I'm interested to know how many people out there can still reason for themselves, rather than be driven by their 'feelings'. A lot of people have been arrested over the last twelve years because of 'feelings': because someone may be doing or saying or wearing something that might cause upset or hurt. This includes arresting a man wearing a 'Bollocks to Blair' t-shirt, an elderly campaigner because he heckled Jack Straw, and a be-placarded doomsayer being removed from his Westminster beat because his 'end of the world is nigh' message might offend someone. Ditto telling the truth about the 'global' financial crisis: the Conservatives were given a sharp slap on the wrist for stating that the collapse of banks and markets would have unpleasant implications for families on the grounds that it might cause people 'concern'.
All of which means a) people are doing our thinking for us because b) we're not motivated by reason, but emotion. Marching for Gaza when one doesn't know the name of the Fatah PM - or of Hamas, for that matter, let alone what the conflict is about - is an action born purely out of emotion. Lining the streets to say 'goodbye' to Jade Goody, a woman characterised by her foul mouth, complete lack of breeding, feral habits, bigotry, racism and extraordinary stupidity, she who was booed roundly when she exited the Big Bruvver house, is illogical. What are people celebrating? The fact that they've been so adeptedly manipulated by the media that they've elevated a guttersnipe to sainthood? Or that in twelve years social inversion has been achieved to the extent that Goody is viewed with the same misty-eyed nostalgia as Princess Diana? The same goes for MPs' expenses: that sense of outrage, the 'snout in the trough' knee-jerk response. Abusing one's expenses a la Mr and Mrs J. Smith, Hoon, McNulty et al is clearly reprehensible. But MPs receive an expenses entitlement because they work long hours running the country, representing millions of people and - in many cases, the Labour Front Bench notwithstanding - trying to act in the best interests of both the many and the few. It's a devilishly hard and often unrewarding job. The 'it's not fair' whine from an envious populace is a purely emotional one. What they're saying is that they don't get extra money for the jobs they do, so why should MPs? Simple. Invite the populace to run the damn' country and see what happens: 99% of people simply aren't anywhere near up to it, and a proportion of that 99% would be hard-pressed to run a bloody bath (though they might be able to whip up a bloodbath to order during the 'summer of rage'). People aren't equal in terms of intellect or capability. Labour's social engineering has pushed the myth that they are; that all jobs require the same level of intelligence and capability. Rubbish. Poppycock. All this has achieved is unnecessary hatred for those who receive higher salaries, a hatred that persists regardless of whether someone is - forgive the pun - doing a sterling job or not.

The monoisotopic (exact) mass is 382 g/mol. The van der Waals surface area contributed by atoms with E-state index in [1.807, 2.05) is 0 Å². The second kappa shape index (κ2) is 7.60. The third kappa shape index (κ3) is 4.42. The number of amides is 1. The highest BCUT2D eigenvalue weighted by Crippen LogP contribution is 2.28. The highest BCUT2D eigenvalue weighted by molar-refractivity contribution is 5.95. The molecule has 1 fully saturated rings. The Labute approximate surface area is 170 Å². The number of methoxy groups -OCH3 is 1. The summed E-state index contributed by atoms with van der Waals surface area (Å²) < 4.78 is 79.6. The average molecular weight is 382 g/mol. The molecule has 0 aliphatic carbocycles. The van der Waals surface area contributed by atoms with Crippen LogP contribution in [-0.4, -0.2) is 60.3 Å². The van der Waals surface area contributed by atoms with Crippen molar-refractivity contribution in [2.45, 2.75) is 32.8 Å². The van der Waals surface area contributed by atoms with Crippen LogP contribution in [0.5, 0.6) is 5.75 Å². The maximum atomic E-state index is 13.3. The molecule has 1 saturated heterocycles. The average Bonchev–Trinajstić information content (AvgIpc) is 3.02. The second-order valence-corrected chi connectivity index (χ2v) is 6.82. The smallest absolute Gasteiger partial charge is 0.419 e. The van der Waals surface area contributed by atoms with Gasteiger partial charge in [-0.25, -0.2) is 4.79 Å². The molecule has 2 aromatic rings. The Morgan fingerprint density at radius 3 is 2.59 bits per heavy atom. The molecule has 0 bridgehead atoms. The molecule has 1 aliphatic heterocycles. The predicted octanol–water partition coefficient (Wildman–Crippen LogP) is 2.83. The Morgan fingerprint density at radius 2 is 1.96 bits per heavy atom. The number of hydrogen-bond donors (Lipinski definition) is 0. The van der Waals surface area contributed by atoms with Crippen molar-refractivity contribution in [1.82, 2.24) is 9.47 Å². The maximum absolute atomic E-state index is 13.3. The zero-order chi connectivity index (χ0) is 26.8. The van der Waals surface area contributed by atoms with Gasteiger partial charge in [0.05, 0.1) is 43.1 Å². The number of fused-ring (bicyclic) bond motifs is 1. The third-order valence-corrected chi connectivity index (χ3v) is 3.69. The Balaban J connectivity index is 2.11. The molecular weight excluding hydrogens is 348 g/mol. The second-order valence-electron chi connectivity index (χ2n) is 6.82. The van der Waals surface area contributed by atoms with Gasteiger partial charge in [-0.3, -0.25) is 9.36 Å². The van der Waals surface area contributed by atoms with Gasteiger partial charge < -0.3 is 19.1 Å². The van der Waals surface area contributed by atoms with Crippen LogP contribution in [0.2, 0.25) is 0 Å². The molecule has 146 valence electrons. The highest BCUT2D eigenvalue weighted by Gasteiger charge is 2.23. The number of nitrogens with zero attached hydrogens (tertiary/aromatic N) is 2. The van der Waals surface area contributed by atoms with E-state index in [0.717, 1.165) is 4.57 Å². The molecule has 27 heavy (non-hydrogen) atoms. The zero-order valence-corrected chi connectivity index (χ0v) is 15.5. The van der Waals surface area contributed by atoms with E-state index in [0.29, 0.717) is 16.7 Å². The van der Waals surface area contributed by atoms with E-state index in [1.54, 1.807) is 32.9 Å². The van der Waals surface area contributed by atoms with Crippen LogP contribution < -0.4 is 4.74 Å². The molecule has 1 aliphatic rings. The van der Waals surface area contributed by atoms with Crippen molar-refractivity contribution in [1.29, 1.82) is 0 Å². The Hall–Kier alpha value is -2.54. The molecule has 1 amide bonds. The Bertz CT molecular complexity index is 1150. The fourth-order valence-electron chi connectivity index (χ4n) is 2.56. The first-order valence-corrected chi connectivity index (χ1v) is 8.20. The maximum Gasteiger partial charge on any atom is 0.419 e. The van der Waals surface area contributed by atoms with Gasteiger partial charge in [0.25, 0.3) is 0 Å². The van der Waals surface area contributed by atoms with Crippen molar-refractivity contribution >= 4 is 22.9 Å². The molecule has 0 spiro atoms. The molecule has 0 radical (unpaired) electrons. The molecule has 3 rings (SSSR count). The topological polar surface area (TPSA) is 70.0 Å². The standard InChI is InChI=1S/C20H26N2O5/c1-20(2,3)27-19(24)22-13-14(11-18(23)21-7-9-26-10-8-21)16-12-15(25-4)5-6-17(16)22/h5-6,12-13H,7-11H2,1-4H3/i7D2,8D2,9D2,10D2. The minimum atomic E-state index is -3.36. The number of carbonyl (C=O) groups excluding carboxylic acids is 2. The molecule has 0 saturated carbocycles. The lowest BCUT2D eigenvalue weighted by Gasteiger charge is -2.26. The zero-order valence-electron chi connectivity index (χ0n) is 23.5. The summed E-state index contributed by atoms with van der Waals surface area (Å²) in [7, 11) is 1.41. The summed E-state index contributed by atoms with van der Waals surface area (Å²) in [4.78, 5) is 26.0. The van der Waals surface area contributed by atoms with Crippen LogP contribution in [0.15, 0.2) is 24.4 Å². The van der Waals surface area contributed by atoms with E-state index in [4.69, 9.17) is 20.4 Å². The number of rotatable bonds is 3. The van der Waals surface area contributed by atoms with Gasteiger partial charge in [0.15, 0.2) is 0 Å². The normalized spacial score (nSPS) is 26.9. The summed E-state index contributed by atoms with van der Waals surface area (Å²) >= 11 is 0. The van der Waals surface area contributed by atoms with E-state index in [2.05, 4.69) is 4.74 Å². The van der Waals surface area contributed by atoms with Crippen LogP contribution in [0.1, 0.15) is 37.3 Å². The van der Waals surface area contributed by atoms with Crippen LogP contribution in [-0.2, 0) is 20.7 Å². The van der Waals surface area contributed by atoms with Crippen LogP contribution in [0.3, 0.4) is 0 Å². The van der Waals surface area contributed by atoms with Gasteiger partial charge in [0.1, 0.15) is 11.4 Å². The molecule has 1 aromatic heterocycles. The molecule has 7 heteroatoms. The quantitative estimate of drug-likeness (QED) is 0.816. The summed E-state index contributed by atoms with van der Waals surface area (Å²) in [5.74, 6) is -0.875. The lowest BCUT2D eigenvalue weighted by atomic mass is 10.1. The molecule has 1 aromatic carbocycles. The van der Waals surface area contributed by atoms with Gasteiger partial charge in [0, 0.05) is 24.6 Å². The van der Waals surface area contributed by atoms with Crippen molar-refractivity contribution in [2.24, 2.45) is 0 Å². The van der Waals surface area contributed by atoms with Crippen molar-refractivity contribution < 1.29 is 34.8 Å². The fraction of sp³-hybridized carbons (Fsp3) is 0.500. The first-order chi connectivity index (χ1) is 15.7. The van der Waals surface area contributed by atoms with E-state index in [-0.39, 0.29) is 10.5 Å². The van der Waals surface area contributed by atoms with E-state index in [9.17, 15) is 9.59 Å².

'But these MPS have ruined the country', I hear you say. Yes, indeed, some of them have: through the mechanism of 'democracy' to which everyone kowtows reverently. There's another bit of Blairite nonsense: socialist democracy, the idea that everyone's point of view counts. It doesn't, particularly to Labour. And they were voted in, after all. Twice. Whilst people are rubbing the wounds of mega-taxation, ruined education, binge-drinking, knife crime, terrorist plots, dirty hospitals, illegal wars, bad transport infrastructures, ruinous train fares, ID cards, data losses, 24/7 surveillance, control orders, the removal of habeas corpus, out-of-control immigration and further financial meltdown, all of which are occurring in the too-big, too-impersonal and too frightening mesh of globalisation, they've overlooked the erosion of one of the inherent attributes of humanity: reason. Without it, one is a mere infant. We need to stop being so precious about our 'feelings' and toughen up.